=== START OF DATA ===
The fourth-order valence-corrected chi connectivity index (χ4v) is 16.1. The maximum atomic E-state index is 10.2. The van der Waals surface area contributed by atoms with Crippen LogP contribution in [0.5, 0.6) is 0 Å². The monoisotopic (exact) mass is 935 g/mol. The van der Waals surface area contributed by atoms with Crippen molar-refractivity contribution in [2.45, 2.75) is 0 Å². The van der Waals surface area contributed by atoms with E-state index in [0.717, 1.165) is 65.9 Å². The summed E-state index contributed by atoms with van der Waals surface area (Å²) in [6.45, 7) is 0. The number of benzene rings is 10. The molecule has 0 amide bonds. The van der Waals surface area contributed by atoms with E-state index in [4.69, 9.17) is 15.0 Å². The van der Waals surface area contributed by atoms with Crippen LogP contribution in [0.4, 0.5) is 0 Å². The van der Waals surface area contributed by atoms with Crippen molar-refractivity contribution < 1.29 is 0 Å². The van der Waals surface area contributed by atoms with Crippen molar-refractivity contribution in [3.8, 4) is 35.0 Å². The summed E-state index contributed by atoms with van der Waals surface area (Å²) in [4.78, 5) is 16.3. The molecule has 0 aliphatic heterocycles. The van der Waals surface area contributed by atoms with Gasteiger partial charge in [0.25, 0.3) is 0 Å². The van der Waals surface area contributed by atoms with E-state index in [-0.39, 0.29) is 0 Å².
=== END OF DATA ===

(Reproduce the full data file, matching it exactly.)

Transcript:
The fourth-order valence-corrected chi connectivity index (χ4v) is 16.1. The maximum atomic E-state index is 10.2. The van der Waals surface area contributed by atoms with Crippen LogP contribution in [0.5, 0.6) is 0 Å². The monoisotopic (exact) mass is 935 g/mol. The van der Waals surface area contributed by atoms with Crippen molar-refractivity contribution in [2.45, 2.75) is 0 Å². The van der Waals surface area contributed by atoms with E-state index in [0.717, 1.165) is 65.9 Å². The summed E-state index contributed by atoms with van der Waals surface area (Å²) in [6.45, 7) is 0. The number of benzene rings is 10. The molecule has 0 amide bonds. The van der Waals surface area contributed by atoms with E-state index in [4.69, 9.17) is 15.0 Å². The van der Waals surface area contributed by atoms with Crippen LogP contribution in [0.4, 0.5) is 0 Å². The van der Waals surface area contributed by atoms with Crippen molar-refractivity contribution < 1.29 is 0 Å². The van der Waals surface area contributed by atoms with Crippen molar-refractivity contribution in [3.8, 4) is 35.0 Å². The summed E-state index contributed by atoms with van der Waals surface area (Å²) in [4.78, 5) is 16.3. The molecule has 0 aliphatic heterocycles. The van der Waals surface area contributed by atoms with Gasteiger partial charge in [0.25, 0.3) is 0 Å². The van der Waals surface area contributed by atoms with E-state index in [-0.39, 0.29) is 0 Å².